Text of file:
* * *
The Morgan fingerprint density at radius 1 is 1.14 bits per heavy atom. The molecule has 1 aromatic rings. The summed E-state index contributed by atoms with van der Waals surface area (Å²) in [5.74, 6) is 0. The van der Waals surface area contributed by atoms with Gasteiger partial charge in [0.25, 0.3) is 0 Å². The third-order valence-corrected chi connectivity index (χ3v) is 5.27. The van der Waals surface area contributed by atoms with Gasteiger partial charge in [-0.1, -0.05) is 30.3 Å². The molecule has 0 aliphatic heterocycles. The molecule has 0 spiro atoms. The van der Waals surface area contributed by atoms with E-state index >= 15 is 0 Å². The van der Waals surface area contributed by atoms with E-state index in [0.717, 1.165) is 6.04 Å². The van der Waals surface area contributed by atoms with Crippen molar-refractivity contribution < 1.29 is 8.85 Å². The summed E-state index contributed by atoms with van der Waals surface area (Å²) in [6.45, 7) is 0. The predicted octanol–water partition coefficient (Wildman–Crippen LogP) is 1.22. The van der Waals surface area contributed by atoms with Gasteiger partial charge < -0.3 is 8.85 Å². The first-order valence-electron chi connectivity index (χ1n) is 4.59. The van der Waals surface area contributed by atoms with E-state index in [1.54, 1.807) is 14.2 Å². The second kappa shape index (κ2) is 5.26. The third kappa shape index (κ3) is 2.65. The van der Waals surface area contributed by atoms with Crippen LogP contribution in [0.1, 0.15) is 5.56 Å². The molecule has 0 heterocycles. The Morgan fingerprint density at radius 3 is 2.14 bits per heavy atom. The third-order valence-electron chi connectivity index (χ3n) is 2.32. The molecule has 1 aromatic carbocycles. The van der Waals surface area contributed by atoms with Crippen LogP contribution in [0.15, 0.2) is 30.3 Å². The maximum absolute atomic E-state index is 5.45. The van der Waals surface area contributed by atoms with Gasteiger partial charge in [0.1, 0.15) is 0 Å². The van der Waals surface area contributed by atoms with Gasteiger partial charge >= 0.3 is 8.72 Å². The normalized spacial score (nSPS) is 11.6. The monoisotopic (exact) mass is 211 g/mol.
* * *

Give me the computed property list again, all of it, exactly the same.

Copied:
The Morgan fingerprint density at radius 1 is 1.14 bits per heavy atom. The molecule has 1 aromatic rings. The summed E-state index contributed by atoms with van der Waals surface area (Å²) in [5.74, 6) is 0. The van der Waals surface area contributed by atoms with Gasteiger partial charge in [0.25, 0.3) is 0 Å². The third-order valence-corrected chi connectivity index (χ3v) is 5.27. The van der Waals surface area contributed by atoms with Gasteiger partial charge in [-0.1, -0.05) is 30.3 Å². The molecule has 0 aliphatic heterocycles. The molecule has 0 spiro atoms. The van der Waals surface area contributed by atoms with E-state index >= 15 is 0 Å². The van der Waals surface area contributed by atoms with E-state index in [0.717, 1.165) is 6.04 Å². The van der Waals surface area contributed by atoms with Crippen molar-refractivity contribution < 1.29 is 8.85 Å². The summed E-state index contributed by atoms with van der Waals surface area (Å²) in [6.45, 7) is 0. The predicted octanol–water partition coefficient (Wildman–Crippen LogP) is 1.22. The van der Waals surface area contributed by atoms with Gasteiger partial charge < -0.3 is 8.85 Å². The first-order valence-electron chi connectivity index (χ1n) is 4.59. The van der Waals surface area contributed by atoms with E-state index in [1.54, 1.807) is 14.2 Å². The second kappa shape index (κ2) is 5.26. The third kappa shape index (κ3) is 2.65. The van der Waals surface area contributed by atoms with Crippen LogP contribution in [0.1, 0.15) is 5.56 Å². The molecule has 0 heterocycles. The Morgan fingerprint density at radius 3 is 2.14 bits per heavy atom. The third-order valence-electron chi connectivity index (χ3n) is 2.32. The molecule has 1 aromatic carbocycles. The van der Waals surface area contributed by atoms with Crippen LogP contribution in [0.15, 0.2) is 30.3 Å². The maximum absolute atomic E-state index is 5.45. The van der Waals surface area contributed by atoms with Gasteiger partial charge in [0.1, 0.15) is 0 Å². The van der Waals surface area contributed by atoms with Gasteiger partial charge >= 0.3 is 8.72 Å². The normalized spacial score (nSPS) is 11.6. The monoisotopic (exact) mass is 211 g/mol.